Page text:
“We believe that headline inflation will likely rise hereon as favourable base effects in transport inflation fade. Though inflation is expected to move higher, it would be increasing from record low levels and is expected to remain within the target band. We forecast a year-end inflation rate of 3.4 percent year on year. This gives the MPC room to stimulate the economy,” said Madala.
Madala said with the Covid-19 outbreak spreading across the global economy and working its way through to the real economy via weakening sentiment, supply-chain disruptions and financial market turmoil, headwinds to growth are picking up. As a small and open country that depends heavily on volatile export segments, Botswana is vulnerable to swings in global economic growth and commodity prices, said Madala.
Former Deputy Governor of BoB Keith Jeffries said the central bank might take a decision to cut interest rates, but is sceptical of the move as an effective policy intervention. Jeffries said monetary policy easing is unlikely to be very effecting, government should rather focus on fiscal expenditure based measures to offset the impact and in particular at how to relieve the pressure on businesses experiencing cash-flow stress.
Minister of Presidential Affairs, Governance and Public Administration, Kabo Morwaeng together with Permanent Secretary to the President (PSP) Elias Magosi, this week refused to name and shame the worst performing Ministries and to disclose the best performing Ministries since beginning of 12th parliament including the main reasons for underperformance.
Of late there have been a litany of complaints from both ends of the aisle with cabinet members accused of providing parliament with unsatisfactory responses to the questions posed. In fact for some Botswana Democratic Party (BDP) backbenchers a meeting with the ministers and party leadership is overdue to address their complaints. Jwaneng-Mabutsane MP, Mephato Reatile is also not happy with ministers’ performance.
Bokamoso Private Hospital is battling a P10 million legal suit for a botched fibroids operation which resulted in a woman losing an entire womb and her prospects of bearing children left at zero.
The same suit has also befallen the Attorney General of Botswana who is representing the Ministry of Health and Wellness for their contributory negligence of having the unlawful removal of a patient, Goitsemang Magetse’s womb.
According to the court papers, Magetse says that sometimes in November 2019, she was diagnosed with fibroids at Marina Hospital where upon she was referred to Bokamoso Private Hospital to schedule an appointment for an operation to remove the fibroids, which she did.
Magetse continues that at the instance of one Dr Li Wang, the surgeon who performed the operation, and unknown to her, an operation to remove her whole womb was conducted instead. According to Magetse, it was only through a Marina Hospital regular check-up that she got to learn that her whole womb has been removed.
“At the while she was under the belief that only her fibroids have been removed. By doing so, the hospital has subjected itself to some serious delictual liability in that it performed a serious and life changing operation on patient who was under the belief that she was doing a completely different operation altogether. It thus came as a shock when our client learnt that her womb had been removed, without her consent,” said Magetse’s legal representatives, Kanjabanga and Associates in their summons.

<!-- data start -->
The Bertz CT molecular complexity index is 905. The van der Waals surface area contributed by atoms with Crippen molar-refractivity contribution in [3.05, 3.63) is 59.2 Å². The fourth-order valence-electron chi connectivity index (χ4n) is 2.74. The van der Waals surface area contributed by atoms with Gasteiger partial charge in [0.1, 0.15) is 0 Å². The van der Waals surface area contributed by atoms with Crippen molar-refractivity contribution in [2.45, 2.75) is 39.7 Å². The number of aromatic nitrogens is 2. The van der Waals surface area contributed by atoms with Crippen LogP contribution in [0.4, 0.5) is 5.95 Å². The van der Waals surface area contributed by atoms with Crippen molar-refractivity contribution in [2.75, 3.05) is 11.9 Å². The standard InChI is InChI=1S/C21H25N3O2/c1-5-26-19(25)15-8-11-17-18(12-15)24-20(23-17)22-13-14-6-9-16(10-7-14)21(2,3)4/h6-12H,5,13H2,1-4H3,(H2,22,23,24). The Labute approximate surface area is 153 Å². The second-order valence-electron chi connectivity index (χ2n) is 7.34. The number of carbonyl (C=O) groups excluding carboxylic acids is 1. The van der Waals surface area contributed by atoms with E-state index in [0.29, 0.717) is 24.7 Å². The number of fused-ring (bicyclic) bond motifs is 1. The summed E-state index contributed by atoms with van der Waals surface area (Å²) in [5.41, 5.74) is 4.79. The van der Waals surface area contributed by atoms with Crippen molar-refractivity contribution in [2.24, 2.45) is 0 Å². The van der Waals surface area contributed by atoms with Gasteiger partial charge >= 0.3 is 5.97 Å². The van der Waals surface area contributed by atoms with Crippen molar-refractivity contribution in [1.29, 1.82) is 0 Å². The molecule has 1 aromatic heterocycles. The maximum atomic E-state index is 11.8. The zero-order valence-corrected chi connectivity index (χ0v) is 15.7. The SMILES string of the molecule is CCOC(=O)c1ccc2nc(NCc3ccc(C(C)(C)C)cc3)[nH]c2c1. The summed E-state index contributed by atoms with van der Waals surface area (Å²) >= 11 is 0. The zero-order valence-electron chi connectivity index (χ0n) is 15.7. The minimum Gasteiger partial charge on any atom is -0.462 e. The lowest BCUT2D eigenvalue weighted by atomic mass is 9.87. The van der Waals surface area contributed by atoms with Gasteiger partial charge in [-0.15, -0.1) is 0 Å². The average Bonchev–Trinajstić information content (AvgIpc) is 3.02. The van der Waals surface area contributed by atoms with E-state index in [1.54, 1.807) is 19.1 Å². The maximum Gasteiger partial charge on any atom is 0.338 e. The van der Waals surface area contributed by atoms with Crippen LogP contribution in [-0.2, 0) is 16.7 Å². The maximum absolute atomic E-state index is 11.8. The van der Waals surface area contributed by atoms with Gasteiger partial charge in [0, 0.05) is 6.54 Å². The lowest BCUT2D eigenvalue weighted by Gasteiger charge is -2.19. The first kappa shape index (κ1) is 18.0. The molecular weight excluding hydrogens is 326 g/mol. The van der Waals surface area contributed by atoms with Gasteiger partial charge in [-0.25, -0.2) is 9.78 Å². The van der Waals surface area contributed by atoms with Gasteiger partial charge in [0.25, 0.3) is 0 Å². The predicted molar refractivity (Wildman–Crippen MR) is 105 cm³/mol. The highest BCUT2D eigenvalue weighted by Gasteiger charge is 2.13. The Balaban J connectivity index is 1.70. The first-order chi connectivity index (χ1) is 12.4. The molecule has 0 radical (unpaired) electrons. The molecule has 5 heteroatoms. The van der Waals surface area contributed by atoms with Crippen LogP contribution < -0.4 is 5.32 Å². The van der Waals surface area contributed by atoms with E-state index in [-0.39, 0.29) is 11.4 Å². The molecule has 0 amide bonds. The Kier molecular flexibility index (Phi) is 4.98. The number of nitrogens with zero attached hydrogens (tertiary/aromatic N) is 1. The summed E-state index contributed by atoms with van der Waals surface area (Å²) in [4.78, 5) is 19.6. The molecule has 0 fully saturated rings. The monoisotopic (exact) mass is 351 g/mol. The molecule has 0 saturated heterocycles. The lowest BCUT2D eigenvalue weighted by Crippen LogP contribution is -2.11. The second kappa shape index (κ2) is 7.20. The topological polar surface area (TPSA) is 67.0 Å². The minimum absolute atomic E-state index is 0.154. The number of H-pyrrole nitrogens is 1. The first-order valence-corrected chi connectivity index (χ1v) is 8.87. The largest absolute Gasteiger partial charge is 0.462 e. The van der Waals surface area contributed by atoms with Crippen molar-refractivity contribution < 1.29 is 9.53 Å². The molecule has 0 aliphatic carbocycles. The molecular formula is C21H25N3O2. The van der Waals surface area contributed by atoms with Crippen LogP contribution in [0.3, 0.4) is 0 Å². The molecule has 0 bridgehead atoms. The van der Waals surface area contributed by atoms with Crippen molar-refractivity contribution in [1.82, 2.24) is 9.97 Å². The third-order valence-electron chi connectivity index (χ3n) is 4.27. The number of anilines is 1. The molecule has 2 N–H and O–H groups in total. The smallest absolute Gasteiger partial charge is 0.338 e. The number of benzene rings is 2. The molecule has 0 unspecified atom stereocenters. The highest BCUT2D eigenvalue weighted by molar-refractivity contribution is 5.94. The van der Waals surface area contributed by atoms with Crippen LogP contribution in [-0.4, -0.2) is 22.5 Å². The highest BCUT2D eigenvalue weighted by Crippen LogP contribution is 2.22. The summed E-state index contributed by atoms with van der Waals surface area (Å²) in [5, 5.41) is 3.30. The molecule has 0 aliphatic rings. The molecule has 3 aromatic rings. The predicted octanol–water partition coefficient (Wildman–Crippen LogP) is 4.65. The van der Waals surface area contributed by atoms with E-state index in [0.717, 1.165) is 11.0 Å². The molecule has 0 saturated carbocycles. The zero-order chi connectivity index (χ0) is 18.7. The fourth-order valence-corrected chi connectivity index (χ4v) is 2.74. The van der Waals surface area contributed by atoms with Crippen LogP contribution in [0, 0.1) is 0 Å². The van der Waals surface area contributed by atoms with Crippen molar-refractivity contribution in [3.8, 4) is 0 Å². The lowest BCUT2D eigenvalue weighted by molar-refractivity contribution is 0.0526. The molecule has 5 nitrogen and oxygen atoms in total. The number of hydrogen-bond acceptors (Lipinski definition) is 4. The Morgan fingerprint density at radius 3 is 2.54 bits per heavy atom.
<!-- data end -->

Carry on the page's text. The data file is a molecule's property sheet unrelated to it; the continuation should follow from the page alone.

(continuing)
The letter further says, “this is an infringement of our client‘s rights and this infringement has dire consequences on her to the extent that she can never bear children again”. ‘It is our instruction therefore, to claim as we hereby do, damages in the sum of BWP 10,000,000 (ten million Pula) for unlawful removal of client’s womb,” reads Kanjabanga Attorneys’ papers. The defendants are yet to respond to the plaintiff’s papers.
What are fibroids?
Fibroids are tumors made of smooth muscle cells and fibrous connective tissue. They develop in the uterus. It is estimated that 70 to 80 percent of women will develop fibroids in their lifetime — however, not everyone will develop symptoms or require treatment.
The most important characteristic of fibroids is that they’re almost always benign, or noncancerous. That said, some fibroids begin as cancer — but benign fibroids can’t become cancer. Cancerous fibroids are very rare. Because of this fact, it’s reasonable for women without symptoms to opt for observation rather than treatment.
Studies show that fibroids grow at different rates, even when a woman has more than one. They can range from the size of a pea to (occasionally) the size of a watermelon. Even if fibroids grow that large, we offer timely and effective treatment to provide relief.
The Alliance for Progressives (AP) President Ndaba Gaolathe has said that despite major accolades that Botswana continues to receive internationally with regard to the state of economy, the prospects for the future are imperilled.
Delivering his party Annual Policy Statement on Thursday, Gaolathe indicated that Botswana is in a state of do or die, and that the country’s economy is on a sick bed. With a major concern for poverty, Gaolathe pointed out that almost half of Botswana’s people are ravaged by or are about to sink into poverty. “Our young people have lost the fire to dream about what they could become,” he said.